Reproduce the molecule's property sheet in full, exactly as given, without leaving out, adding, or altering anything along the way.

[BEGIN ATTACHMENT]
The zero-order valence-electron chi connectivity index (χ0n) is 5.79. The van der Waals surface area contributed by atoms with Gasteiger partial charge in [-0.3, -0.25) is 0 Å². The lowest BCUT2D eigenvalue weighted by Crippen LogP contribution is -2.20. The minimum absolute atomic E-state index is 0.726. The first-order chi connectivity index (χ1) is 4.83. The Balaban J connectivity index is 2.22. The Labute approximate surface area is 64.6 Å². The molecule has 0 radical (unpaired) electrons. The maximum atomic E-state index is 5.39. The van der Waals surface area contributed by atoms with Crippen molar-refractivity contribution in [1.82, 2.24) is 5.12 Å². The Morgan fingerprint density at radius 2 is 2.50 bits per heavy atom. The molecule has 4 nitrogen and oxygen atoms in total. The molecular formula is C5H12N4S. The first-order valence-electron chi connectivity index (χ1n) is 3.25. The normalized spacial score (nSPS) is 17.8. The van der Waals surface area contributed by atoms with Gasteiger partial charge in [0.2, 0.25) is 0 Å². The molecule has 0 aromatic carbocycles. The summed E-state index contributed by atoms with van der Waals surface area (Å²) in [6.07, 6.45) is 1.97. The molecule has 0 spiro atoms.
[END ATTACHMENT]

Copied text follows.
The zero-order valence-electron chi connectivity index (χ0n) is 5.79. The van der Waals surface area contributed by atoms with Gasteiger partial charge in [-0.3, -0.25) is 0 Å². The lowest BCUT2D eigenvalue weighted by Crippen LogP contribution is -2.20. The minimum absolute atomic E-state index is 0.726. The first-order chi connectivity index (χ1) is 4.83. The Balaban J connectivity index is 2.22. The Labute approximate surface area is 64.6 Å². The molecule has 0 radical (unpaired) electrons. The maximum atomic E-state index is 5.39. The van der Waals surface area contributed by atoms with Crippen molar-refractivity contribution in [1.82, 2.24) is 5.12 Å². The Morgan fingerprint density at radius 2 is 2.50 bits per heavy atom. The molecule has 4 nitrogen and oxygen atoms in total. The molecular formula is C5H12N4S. The first-order valence-electron chi connectivity index (χ1n) is 3.25. The normalized spacial score (nSPS) is 17.8. The van der Waals surface area contributed by atoms with Gasteiger partial charge in [0.2, 0.25) is 0 Å². The molecule has 0 aromatic carbocycles. The summed E-state index contributed by atoms with van der Waals surface area (Å²) in [6.07, 6.45) is 1.97. The molecule has 0 spiro atoms.